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Israel: 'Knife Terror' Won't Destroy Us


Israeli police officers stand near the body of an alleged Palestinian assailant at the scene of a stabbing in Pisgat Zeev, an Israeli settlement on the northern edge of Jerusalem, Oct. 12, 2015.

On another bloody day of Palestinian stabbings of Israelis, Prime Minister Benjamin Netanhahu said Israel would overcome "knife terror" and exist forever.

"After 100 years of terrorism and 100 years of attempts to destroy the Zionist enterprise, our enemies still have not learned," Netanyahu said to open the new parliament Monday. "What always wins is the recognition that this is our home and our homeland. Our will to live trumps our enemies' desire for death."

Netanyahu again blamed Hamas, the Palestinian National Authority and a group called the Islamic Movement for inciting violence and spreading what he called "lies" that Israel is planning to take over an east Jerusalem holy site revered by both Muslims and Jews.

Rumors surrounding the status of what Muslims call the al-Aqsa Mosque and Jews call the Temple Mount has been at the center of the trouble.

Netanyahu also appealed to Israel's Arab citizens to turn their backs on violence and choose coexistence.

But the prime minister reserved his harshest comments for an Israeli Arab member of parliament, Haneen Zoabi, who called for a full Palestinian uprising. Netanyahu said Zoabi must face a criminal investigation for advocating mass terrorism against Israelis. He said she was unworthy of being a member of the Knesset.

Meanwhile, Palestinian President Mahmoud Abbas blamed the wave of violence on "acts of aggression" by Israeli settlers.

Riyad Mansour, the Palestinian ambassador to the United Nations, appealed to the Security Council on Monday to take "real action" to bring calm and demand that Israel immediately stop "aggressions" against Palestinian civilians.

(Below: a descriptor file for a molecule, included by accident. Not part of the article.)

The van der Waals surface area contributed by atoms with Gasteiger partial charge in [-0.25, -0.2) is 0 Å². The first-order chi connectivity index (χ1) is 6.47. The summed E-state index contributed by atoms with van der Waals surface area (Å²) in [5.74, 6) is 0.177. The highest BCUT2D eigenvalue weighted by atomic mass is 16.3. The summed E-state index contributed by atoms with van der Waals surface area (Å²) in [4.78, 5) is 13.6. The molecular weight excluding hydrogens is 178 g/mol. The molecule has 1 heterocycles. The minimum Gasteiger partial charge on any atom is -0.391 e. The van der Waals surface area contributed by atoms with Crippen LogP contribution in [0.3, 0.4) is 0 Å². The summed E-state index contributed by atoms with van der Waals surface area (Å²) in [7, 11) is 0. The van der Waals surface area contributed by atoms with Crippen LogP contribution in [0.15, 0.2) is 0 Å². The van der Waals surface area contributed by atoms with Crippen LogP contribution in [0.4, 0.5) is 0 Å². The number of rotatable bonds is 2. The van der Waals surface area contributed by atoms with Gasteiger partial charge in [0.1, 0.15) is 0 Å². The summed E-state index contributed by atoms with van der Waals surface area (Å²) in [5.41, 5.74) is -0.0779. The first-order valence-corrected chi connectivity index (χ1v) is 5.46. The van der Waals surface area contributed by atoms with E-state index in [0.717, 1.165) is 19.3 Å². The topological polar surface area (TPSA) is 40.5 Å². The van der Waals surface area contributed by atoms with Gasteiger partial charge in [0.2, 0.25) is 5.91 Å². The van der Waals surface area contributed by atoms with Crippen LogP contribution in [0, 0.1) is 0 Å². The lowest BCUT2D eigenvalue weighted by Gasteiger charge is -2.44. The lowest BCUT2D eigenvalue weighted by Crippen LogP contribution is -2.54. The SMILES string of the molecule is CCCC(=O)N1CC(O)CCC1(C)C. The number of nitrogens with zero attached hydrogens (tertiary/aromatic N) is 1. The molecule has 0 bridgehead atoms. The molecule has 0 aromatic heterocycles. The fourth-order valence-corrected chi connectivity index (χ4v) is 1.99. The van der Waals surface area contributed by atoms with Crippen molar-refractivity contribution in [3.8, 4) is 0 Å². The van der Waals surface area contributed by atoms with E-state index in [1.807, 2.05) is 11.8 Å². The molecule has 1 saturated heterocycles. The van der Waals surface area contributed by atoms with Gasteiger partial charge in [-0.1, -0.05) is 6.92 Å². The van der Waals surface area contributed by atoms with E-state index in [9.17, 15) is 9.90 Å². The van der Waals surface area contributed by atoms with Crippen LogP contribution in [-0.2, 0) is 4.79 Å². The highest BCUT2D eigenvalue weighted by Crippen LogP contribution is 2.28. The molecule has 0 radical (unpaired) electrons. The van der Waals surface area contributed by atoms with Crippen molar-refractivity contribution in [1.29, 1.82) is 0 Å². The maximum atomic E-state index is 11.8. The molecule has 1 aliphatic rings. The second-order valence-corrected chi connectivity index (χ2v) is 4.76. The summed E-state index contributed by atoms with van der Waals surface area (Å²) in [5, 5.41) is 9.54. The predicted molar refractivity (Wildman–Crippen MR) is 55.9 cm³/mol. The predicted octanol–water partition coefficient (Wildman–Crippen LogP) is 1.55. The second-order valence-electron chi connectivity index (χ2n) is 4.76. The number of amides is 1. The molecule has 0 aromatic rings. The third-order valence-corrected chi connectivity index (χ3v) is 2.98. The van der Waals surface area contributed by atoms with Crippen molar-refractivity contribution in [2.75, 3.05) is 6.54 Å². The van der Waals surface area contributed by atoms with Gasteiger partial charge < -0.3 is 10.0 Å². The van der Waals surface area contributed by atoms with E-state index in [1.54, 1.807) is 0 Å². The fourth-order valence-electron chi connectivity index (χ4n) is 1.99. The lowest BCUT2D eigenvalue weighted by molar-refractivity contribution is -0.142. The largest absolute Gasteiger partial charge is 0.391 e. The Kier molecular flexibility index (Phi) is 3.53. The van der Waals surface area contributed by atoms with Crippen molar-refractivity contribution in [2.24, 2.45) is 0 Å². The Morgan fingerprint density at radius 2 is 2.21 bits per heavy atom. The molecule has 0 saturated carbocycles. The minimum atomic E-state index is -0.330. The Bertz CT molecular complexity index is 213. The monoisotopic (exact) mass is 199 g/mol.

At least five Israelis have been killed and 20 wounded in a series of stabbings and other attacks by Palestinians over the last two weeks. Twenty-five Palestinians have been killed, mostly by Israeli police responding to the attacks and by soldiers firing at Palestinian protesters throwing rocks and firebombs.

Monday's violence included an 18-year-old Palestinian shot dead when he attacked an Israeli policeman with a knife in Jerusalem's Old City. An Israeli policeman also shot and wounded a woman who stabbed him near police headquarters in Jerusalem.

A Palestinian teen was killed and another wounded after stabbing two Jews outside a settlement just north of Jerusalem, and an Israeli soldier shot and killed a Palestinian on a bus who had stabbed him and tried to steal his gun.

Palestinians are already frustrated by continued Jewish settlements in lands they want for a future state. Many regard Abbas as weak and are ignoring his appeals for calm.

Israel says the settlements are an essential part of its security. It accuses Palestinians of being unwilling to negotiate peace and refusing to recognize Israel's right to exist.

International peace efforts, led by the United States, are in tatters.